So many intertwined relationships! This is the kind of place where you can find a seat in a quite corner, not say anything all day and still be thoroughly entertained. I was treated like an absolute princess. I was unable to do a thing! My clothes were removed from my room and washed (by hand! No washing machines here!). There is no hot water in the house but every morning I had a baby bath filled with hot water boiled on the stove. I had three meals a day served to me hot from the kitchen. I felt completely ridiculous! Of course I was just living the life of the any of the men in this Colombian household but watching the women scrub the shirts of the men who carelessly dropped them on the floor it felt very unjust to be treated as a princess when these women clearly already had plenty of work to do! One day I managed to convince abuelita to let me cook lunch. The enormous task of cooking lunch for 15 people took me 2 hours of preparation. And as a took the dish out of the oven a put it on the side board next to the sink where is promptly exploded into a thousand pieces! Now mum has warned me that you shouldnt put hot things out of the oven on cold surfaces, but as it has never actually happened to me I didnt actually believe her!! Well mum consider yourself believed! Bugger! Of course we couldnt eat any of the food and I now had 15 hungry people waiting to be served lunch.  Abuelita came to the rescue, shushed me out of the kitchen and whipped up some rice and plantane chip thingos in a matter of minutes. I was completely defeated! Still quite red faced about the whole thing!

While in general Colombia is pretty safe. I was alarmed one day when we were told to stay indoors because they were helicopters circling and that meant that there was guerrilla activity in the area!! What?! Needless to say I stayed well within doors and nothing ended up transpiring that day anyway. Safety issues do suck!!! I would really like to go to Cali in the south of Colombia known as one of the salsa capitals of the world, also the home of Claudias family, but the Australian government says not to travel there. I also had the plan to cross the boarder to Venezuela by bus from the coastal town of Santa Marta but the government has said that the boarder is too dangerous. Even if I take the risk I wont have any travelling insurance. So that means I have to take a 26 hour bus back to Bogota to fly over the boarder to Venezuela when I would be right there!! And it is going to cost a pretty penny as well. But then if something were to happen at the boarder there is no way I would be thinking well this is worth it for the money I saved!!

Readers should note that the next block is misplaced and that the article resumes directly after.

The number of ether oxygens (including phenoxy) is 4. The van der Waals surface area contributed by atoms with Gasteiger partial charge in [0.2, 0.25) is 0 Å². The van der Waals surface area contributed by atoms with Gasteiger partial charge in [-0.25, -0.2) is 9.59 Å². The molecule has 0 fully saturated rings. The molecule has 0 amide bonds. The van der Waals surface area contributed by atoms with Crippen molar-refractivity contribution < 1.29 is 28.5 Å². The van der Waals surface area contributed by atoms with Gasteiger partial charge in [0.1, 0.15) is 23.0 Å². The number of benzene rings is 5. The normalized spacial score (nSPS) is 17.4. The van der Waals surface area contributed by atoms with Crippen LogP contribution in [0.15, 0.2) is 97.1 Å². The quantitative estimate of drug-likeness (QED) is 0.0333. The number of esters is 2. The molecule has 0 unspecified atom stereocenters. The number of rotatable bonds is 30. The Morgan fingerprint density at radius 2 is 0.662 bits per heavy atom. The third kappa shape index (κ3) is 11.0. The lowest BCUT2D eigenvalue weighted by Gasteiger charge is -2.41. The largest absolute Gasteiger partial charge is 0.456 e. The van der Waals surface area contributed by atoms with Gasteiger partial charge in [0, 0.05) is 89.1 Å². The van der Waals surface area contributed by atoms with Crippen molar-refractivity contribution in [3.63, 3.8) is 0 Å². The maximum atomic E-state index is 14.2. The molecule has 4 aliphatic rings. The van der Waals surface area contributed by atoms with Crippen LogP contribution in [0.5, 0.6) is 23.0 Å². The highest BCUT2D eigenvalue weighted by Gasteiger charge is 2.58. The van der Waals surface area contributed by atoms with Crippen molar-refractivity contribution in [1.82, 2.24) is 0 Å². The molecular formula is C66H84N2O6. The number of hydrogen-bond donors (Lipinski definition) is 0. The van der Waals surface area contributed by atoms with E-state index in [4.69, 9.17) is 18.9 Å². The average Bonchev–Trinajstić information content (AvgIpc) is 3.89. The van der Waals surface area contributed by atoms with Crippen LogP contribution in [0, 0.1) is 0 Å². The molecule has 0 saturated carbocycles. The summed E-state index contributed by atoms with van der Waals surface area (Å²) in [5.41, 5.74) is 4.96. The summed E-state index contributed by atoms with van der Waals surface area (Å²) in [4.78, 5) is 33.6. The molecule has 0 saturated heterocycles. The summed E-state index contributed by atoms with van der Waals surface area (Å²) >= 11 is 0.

So now I am back in Bogota and the thing at the forefront of mind is that I seem to have misplaced my camera. I forgot to take it with me to Ibague, or so I thought but maybe I lost it on the way. I cant find it anywhere and the question now seems to be whether I buy another one. Cameras are a lot more expensive here so if I buy a new one the whole replacement cost wont be covered by insurance and what if the other one (which is perfect) shows up after I have bought another one? But at the same time I love taking photos of my trip especially for all of you guys. The plan for now is to wait a couple of days and nothing shows up to start shopping! Damn!!

On a more cheery note yesterday I had my first rock climbing class! It was so great! I love the gym where I am doing it. It has a cafe where everyone hangs out after climbing and everyone is really nice.  My teacher is great and I have already learnt two methods of guardar. Sorry I have no idea how you say that in English. Actually quite weird, because I never climbed in Australia I never learnt any of the climbing vocabulary in English so I only know it in Spanish! Ha ha! Anyway was super awesome! My arms are a bit painful today but not too bad. My next class is on Wednesday I am totally pumped.

Sorry I have no photos to accompany this post but I lost my camera (in case you didnt already get that from my paragraph of complaining about it!! Ha ha!).


Posted from Colombia:

posted Saturday November 2024